You may have heard that California police can penalize drivers who honk their vehicle’s horn. Is this true, and if so, are there exceptions to this rule?
California Code states that you can use a horn to warn someone “when reasonably necessary to insure safe operation.” The only other time your horn should sound is when it goes off as part of the theft alarm system activation.
Warning someone means using a horn before a hazard causes harm
Let’s say that a driver is about to reverse out of their driveway into your path. If you can slow down to allow them to leave safely, that is preferable. If you can’t and need to toot the horn to let them know they should wait, that is also OK. What is not acceptable is steering around them and then using the horn to show your frustration. It’s the equivalent of shouting, “Stay out of my way, you idiot,” instead of politely asking someone to move aside.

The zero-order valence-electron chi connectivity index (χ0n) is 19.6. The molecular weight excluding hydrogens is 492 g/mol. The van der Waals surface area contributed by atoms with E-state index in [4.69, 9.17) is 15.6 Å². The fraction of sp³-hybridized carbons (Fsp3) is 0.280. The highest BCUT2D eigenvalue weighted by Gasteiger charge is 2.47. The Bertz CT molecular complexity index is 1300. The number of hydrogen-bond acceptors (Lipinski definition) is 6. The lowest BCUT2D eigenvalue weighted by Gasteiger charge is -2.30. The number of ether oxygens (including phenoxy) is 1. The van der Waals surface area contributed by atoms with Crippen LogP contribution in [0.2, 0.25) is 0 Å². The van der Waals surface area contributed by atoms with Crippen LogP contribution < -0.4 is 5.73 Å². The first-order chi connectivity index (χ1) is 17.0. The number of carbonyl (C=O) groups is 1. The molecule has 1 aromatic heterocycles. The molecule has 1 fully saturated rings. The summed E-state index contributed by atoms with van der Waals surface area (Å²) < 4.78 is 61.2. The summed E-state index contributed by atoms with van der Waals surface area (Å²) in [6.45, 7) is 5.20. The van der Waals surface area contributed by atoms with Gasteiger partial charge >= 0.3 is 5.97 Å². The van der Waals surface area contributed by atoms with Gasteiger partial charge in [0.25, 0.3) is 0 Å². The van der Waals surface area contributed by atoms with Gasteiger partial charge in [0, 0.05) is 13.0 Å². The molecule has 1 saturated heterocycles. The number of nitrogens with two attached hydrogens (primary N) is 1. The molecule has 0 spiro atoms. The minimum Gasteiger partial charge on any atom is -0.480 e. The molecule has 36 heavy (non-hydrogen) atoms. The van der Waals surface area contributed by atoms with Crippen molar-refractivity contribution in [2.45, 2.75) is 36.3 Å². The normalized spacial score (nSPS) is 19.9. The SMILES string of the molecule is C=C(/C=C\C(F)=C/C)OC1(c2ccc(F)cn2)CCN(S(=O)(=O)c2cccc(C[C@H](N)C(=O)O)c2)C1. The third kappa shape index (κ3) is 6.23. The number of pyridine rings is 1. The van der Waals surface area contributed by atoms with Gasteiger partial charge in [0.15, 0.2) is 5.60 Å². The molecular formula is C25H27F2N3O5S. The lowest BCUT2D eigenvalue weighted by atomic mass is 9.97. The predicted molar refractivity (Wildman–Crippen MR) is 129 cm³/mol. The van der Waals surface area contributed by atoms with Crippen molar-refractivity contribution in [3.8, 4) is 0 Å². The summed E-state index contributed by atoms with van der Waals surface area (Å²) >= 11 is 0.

Why did lawmakers render excess horn use illegal?
There are two problems with people overusing their horns. Firstly, it causes noise pollution, which research shows is bad for people’s well-being. Secondly, other drivers may interpret it as an act of aggression (which is often true) and react badly. In other words, overuse of horns can make crashes more likely.
If someone injures you, consider getting legal help to explore your options. Showing that you gave a warning with your horn could help prove they were distracted. Showing they used their horn excessively could help you prove they were driving aggressively.